The City of Cape Town is temporarily closing the Zandvlei water area from today, Friday 27 April 2018, as a precautionary measure following water quality concerns. The closure only applies to recreational activities in the Zandvlei water area, including fishing. Access to the Zandvlei Estuary Nature Reserve and other visitor facilities in the area remain open to the public. Read more below:

The City of Cape Town has undertaken water quality testing at various points within the Zandvlei water body due to water quality concerns, and has concluded today that the water body should be closed to the public as a precautionary measure until further notice.

The closure only applies to recreational activities in the Zandvlei water area, including fishing, but does not prohibit access to the Zandvlei Nature Reserve and other visitor facilities in the area.

The test results showed high levels of faecal coliforms (Escherichia coli) within the water body, which indicates an elevated risk to human health.  The public is therefore advised to avoid all contact with the water at Zandvlei until these levels fall back within national recreational water use guidelines.

The high E. coli count is a result of a sewage spill earlier in the week due to a bulk sewer main collapse, which has subsequently been contained. The City has been monitoring the effect of the sewage spill into the water body and the additional pollutants entering the vlei from the catchment area. The additional pollutants are as a result of the flushing effect of the recent rain after an extended dry period. The results of these water quality tests dictated the decision to apply a precautionary approach for the safety of the residents of Cape Town.

The City will continue to monitor the water quality and expects to see an improvement in these levels soon. In the meantime, signage has been erected advising visitors to the vlei to exercise due caution. The public will be informed once the vlei is safe for recreational use. The City apologises for any inconvenience caused as a result of the closure of the water area and thanks the public for their cooperation during this period.

End

Issued by: Media Office, City of Cape Town

Media enquiries: Julia Wood, Manager: Biodiversity Management Branch, Environmental Management Department, City of Cape Town, Cell: 084 464 9153 or Email: Julia.Wood@capetown.gov.za

GroundUp article: Sewer pipe collapses and destroys homes (26 April 2018)

Update: Wednesday 25 April 18:00

Water quality
Preliminary results show EXTREMELY high counts of E coli. This is to be expected. We are waiting for an official call from Env Health. In the main vlei water is such that contact recreation should be avoided.

Volumes of spillage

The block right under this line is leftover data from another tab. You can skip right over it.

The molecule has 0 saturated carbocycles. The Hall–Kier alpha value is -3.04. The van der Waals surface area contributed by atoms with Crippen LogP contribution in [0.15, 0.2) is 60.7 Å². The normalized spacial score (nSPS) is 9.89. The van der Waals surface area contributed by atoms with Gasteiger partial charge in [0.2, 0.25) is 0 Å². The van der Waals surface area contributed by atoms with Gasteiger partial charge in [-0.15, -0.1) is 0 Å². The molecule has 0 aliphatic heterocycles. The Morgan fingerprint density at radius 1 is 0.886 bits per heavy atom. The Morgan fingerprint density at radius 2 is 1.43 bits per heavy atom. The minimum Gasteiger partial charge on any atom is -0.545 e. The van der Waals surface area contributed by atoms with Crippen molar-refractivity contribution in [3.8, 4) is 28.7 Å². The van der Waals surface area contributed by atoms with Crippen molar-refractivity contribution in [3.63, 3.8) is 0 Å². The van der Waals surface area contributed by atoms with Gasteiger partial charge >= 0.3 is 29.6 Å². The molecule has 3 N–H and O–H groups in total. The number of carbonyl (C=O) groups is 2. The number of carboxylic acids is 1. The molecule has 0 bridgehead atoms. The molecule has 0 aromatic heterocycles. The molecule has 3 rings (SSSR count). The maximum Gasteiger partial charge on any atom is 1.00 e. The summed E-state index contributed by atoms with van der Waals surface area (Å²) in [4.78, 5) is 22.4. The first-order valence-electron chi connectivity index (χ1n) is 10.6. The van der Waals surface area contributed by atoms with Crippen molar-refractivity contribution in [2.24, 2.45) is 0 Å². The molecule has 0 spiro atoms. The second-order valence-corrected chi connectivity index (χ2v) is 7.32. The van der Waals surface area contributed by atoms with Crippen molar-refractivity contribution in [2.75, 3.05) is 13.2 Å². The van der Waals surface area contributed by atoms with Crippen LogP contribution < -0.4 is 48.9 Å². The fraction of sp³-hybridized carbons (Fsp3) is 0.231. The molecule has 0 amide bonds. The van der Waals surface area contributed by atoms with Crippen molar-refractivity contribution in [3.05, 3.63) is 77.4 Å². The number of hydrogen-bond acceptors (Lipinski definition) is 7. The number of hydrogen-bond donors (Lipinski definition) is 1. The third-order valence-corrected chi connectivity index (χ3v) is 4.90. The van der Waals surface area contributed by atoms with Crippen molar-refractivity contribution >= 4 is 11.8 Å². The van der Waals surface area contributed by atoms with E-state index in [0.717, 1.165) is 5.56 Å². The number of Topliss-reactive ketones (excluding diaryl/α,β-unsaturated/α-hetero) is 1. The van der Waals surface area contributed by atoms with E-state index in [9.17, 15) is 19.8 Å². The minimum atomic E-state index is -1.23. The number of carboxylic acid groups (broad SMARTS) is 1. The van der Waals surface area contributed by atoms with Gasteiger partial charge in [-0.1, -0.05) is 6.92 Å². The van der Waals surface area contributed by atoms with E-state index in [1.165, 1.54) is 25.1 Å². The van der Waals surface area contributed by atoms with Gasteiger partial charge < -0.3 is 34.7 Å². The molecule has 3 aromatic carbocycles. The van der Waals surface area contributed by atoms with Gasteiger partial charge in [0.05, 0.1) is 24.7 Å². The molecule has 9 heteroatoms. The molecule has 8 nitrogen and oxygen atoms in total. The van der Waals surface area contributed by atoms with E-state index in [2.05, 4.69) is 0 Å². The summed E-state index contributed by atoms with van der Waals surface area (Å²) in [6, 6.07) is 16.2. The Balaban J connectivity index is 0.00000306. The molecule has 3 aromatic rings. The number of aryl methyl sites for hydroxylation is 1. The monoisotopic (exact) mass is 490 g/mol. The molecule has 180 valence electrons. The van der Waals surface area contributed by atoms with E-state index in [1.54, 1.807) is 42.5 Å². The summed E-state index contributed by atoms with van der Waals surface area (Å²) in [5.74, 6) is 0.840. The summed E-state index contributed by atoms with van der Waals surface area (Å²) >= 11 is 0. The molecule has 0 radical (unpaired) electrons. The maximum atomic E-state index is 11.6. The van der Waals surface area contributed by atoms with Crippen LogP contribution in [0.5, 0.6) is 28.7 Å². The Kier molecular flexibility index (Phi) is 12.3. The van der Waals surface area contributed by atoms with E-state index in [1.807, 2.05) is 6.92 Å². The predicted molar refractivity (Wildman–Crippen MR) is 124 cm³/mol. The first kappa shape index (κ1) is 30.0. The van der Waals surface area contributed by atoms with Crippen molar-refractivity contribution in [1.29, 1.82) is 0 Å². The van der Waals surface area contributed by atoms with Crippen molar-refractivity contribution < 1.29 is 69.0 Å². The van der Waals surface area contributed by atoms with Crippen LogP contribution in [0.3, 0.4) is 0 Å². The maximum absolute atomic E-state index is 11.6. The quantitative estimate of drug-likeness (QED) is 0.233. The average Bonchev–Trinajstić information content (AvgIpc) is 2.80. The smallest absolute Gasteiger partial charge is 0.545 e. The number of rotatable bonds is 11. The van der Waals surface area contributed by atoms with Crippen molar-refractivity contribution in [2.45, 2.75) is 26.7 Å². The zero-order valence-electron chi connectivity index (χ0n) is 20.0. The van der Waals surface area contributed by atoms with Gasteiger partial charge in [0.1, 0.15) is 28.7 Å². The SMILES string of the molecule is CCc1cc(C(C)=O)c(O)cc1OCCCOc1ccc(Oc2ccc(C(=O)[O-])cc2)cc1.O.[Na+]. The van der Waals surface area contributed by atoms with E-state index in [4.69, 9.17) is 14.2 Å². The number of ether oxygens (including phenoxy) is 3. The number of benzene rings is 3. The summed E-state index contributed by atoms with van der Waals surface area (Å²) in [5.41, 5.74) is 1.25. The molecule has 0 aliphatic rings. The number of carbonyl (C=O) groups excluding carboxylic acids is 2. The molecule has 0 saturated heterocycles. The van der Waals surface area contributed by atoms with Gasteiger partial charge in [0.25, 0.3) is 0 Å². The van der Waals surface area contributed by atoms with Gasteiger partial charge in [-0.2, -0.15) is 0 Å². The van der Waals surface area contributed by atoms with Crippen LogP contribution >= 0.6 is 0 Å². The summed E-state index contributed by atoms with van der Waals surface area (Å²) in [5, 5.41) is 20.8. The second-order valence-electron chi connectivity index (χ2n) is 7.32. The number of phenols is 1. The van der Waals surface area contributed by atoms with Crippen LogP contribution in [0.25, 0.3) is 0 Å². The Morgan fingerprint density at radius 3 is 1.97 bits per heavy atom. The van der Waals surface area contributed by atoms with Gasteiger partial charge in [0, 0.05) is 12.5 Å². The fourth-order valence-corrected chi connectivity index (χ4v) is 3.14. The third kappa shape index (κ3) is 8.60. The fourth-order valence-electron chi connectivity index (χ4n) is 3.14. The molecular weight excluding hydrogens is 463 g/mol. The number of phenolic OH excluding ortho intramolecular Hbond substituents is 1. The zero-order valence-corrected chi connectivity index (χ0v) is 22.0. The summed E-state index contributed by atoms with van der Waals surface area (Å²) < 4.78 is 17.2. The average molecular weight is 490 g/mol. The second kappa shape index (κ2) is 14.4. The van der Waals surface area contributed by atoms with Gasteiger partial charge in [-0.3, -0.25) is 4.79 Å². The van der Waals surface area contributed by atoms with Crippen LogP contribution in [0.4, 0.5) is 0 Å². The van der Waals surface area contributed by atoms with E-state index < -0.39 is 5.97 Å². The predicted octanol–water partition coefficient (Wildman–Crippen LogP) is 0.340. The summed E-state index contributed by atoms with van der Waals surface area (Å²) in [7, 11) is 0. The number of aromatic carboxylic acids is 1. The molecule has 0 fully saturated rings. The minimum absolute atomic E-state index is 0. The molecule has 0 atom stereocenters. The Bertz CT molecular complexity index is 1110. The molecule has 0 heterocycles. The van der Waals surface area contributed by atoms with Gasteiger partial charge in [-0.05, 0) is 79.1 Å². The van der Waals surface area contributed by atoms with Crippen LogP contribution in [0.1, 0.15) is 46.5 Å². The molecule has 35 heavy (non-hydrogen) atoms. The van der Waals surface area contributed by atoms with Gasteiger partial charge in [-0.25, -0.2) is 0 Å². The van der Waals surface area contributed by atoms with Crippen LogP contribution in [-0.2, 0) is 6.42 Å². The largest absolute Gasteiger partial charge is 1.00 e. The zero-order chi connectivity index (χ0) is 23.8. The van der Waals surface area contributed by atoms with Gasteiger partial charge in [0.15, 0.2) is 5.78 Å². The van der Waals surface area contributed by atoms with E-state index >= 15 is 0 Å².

We do not have exact figures but given the size of the pipe this is likely to be large volumes. The Zandvlei mouth was opened on Sunday in response to the spill; from the reserve side there is not much else that can be done.

Sand bank at the mouth / rubble weir
Due to the sand build up at the mouth – the rock weir has been totally buried by sand – there is likely to be minimal flushing with sea water, this will also depend on the rainfall we receive. At this point we estimate at least a week; but E coli levels will drop during this time.”

Update: Tuesday 24 April 10:00 am

The sewage have stopped and the water is looking clear.

As of yesterday at approximately 16h00 over pumping of the collapsed sewer commenced – this eliminates the need for the tankers that were apparently the source of the issue.
The spillage from the sewer was therefore almost completely eliminated from that time onwards, a recent check has confirmed that the overflow has stopped completely.
The contractor is currently sourcing at least one additional pump to act as a standby in case of a breakdown, also to assist with keeping the sewer flowing at peak times.

Whatever contamination found its way into the Sand River canal has long been washed downstream by the rain – it is therefore not feasible to pump out the canal.
We have however make plentiful use of bio-enzymes to attempt to minimise the environmental impact downstream.

The spill was pretty much confined to the Sand River canal – all of the stormwater drains in the area discharge there.

We are constantly monitoring the situation.

Further to this the structures that were over the area of the sewer that has collapsed are being moved, the appointed contractor is currently on site and is commencing repairs.
The primary aim is to make the sewer operational and reduce the dependence on temporary pumps to keep it so.

Also noting with gratitude that the new litter nets managed by residents of Marina de Gama seem to have done a good job of preventing the bulk of the oil slick relating to the spill from entering into the main waterbody.

Notice sent to stakeholders, Monday 23 April 2018.

Dear ZPAAC stakeholders

Brace yourself, this is very bad news.

As most of you know at this stage, there is a sewer spill into the Sandriver canal.

A main sewer pipe collapsed in the Vrygrond Area on Thursday. It is 3m underground. Above ground there is an informal settlement.

The situation was being maintained by pumping with trucks and so no sewage was entering the canals. However there has been violence at Vryground and the trucks which were pumping had to be withdrawn for safety. Sewage is now entering the canals. A contractor has been appointed to repair the canals but we have no details of how long the repairs will take.

This is a sectional pipe en route eastwards; it is a big pipe. It is basically the Southern Suburbs’ sewage.

All the people involved are currently trying to find ways to address this. For the moment the sewage will keep flowing. The mouth was opened on Sunday morning around 09:00. The sand plug at the mouth however means that there will be limited outflow to remove sewage.

Another option is to try dam the canal, but with the volumes involved the advice Dalton received is that it may not be possible.

Please advise all water users to be cautious, this is going to be a LOT of sewage.